You can't miss Bridget Everett onstage. Not just because her act is unique and hilarious, but because she's six feet tall and one of her sizeable breasts is likely halfway out her costume, usually a low-cut dress designed by her friend Larry Krone. "He knows what to accentuate and that I like to move around a lot," said the classically trained singer whose Comedy Central special, Gynecological Wonder, featured her singing a song about getting her "beaver tail titties" out, then doing so. "He celebrates the female form in all its glory."
So does Everett, whose performances—a mix of comedy, music, audience interaction, and white wine consumption—engage most frequently with sex and bodies. She's known as much for her habit of motorboating and sitting on the faces of her audience as for her raunchy-yet-touching storytelling and songs, and has been a mainstay of the cabaret scene for years.
Recently, however, she's been popping up on television and in movies, most often with close friend Amy Schumer. She's currently on tour with her band, The Tender Moments, but made some time to talk to us about wine, her stage persona, and tits—and give us some karaoke advice.
Broadly: You've said you identify more as a cabaret performer than a comedian. What's the distinction between the two, for you?
Bridget Everett: Cabaret, to me, is more about storytelling and song. that's where I feel like I am most at home. If I had to stand up and tell jokes without the safety net of a song, i'd wet myself. I used to eschew the label of cabaret singer because i thought it was too traditional and buttoned up. But I was wrong. There aren't a lot of rules in cabaret. And there are a lot of people doing it now who are lawless and exciting and vital. Check out Taylor Mac, Erin Markey, or Justin Vivian Bond—fucking amazing performers.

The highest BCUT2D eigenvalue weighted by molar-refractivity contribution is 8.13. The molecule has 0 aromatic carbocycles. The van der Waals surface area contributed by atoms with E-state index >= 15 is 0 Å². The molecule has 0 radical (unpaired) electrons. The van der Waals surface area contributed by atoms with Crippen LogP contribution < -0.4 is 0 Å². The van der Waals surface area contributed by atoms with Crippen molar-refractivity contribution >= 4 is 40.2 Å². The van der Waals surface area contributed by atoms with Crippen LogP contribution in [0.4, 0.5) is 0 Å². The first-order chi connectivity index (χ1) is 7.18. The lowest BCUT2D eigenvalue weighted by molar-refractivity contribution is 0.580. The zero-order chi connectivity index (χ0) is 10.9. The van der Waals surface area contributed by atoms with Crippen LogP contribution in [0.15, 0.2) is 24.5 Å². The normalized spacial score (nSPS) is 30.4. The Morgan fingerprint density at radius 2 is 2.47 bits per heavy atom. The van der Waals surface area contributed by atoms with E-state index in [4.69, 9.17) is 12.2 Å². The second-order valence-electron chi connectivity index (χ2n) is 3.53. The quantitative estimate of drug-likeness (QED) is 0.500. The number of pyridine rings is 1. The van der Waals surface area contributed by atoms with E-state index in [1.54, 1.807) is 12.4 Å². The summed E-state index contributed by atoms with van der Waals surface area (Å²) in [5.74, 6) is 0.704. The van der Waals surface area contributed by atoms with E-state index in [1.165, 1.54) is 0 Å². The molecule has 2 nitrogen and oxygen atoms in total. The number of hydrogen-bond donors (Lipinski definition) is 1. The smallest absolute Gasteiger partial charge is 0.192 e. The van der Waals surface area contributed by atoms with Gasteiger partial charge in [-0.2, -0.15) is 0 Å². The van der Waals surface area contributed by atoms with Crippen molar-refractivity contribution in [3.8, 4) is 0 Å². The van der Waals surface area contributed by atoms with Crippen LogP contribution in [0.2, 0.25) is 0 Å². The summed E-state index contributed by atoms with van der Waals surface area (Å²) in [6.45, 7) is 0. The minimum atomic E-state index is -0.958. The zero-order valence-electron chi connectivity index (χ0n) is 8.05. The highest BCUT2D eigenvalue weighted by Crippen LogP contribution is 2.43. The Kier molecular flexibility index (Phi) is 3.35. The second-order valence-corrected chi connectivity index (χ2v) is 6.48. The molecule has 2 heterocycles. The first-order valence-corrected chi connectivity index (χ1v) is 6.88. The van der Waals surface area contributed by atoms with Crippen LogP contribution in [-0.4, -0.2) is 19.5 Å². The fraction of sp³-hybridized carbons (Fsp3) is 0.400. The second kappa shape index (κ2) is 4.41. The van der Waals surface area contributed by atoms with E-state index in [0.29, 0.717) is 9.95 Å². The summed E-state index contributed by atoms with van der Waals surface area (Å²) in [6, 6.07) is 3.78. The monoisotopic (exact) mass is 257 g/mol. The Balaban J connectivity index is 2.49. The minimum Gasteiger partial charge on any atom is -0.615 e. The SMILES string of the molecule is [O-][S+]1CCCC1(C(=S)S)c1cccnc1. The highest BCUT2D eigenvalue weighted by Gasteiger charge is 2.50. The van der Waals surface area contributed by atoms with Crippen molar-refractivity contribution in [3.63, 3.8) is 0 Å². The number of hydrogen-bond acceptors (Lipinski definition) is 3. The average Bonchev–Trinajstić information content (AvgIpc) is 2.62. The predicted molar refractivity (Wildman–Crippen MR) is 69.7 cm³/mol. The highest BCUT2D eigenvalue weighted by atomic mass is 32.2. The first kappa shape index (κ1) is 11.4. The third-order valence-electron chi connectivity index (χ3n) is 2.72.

You're a big white wine proponent. Do you think there's a particular Chardonnay Woman?
Amy Schumer and I are the particular chardonnay woman. We were just drinking it together last night. Why won't Rombauer sponsor us?!
Do you ever feel pressure, since you're known for being really in-your-face and bawdy, to push things farther when you're onstage? What would that even look like?
I've done some shit on stage where friends have been like, "Whoa! Bridget. Too far!" and maybe it was. But you have to push the limits to find out how comfortable you are out on the ledge, I'll keep taking chances. it keeps performing night after night fresh for me. and i know there's more danger out there that i haven't had the chance to experience yet. Bridget off stage is a very dialled-down version of the beast onstage. I chill with my dog, Poppy, and dream of being as balls out as her. She's my queen.
Your act involves a lot of physical interaction with the audience. Does it ever backfire? What do you think is important about including physical touch in your shows?
It has backfired but very rarely. I want the audience to leave having felt something, having changed. Otherwise, what's the point? Sometimes physically touching them is the best way to get the point across. But we go out with all guns blazing—using humor, heart and tits.
Do you feel like your comedy will get more mainstream or less in your face sexually aggressive now that you're performing for more mainstream avenues like TV?
I still feel like i haven't crossed over to the mainstream yet—I will, but if I died tomorrow, I'd be happy with where I landed.
Your tits are a frequent participant in your shows—Zachary Quinto said he wanted to "suck on your titty chardonnay." Why do you think people respond so intensely to your breasts?
I think I remind people of their mom on a Sunday morning: no bra, cooking breakfast and making sure everyone is taken care of.
I read in Time Out that you're a big karaoke fan. Any tips for those of us who aren't famously ballsy cabaret performers but want to kill it at karaoke?
Drink a flaming shot of Sambuca and go nuts. That's what I did and now I do it for a living.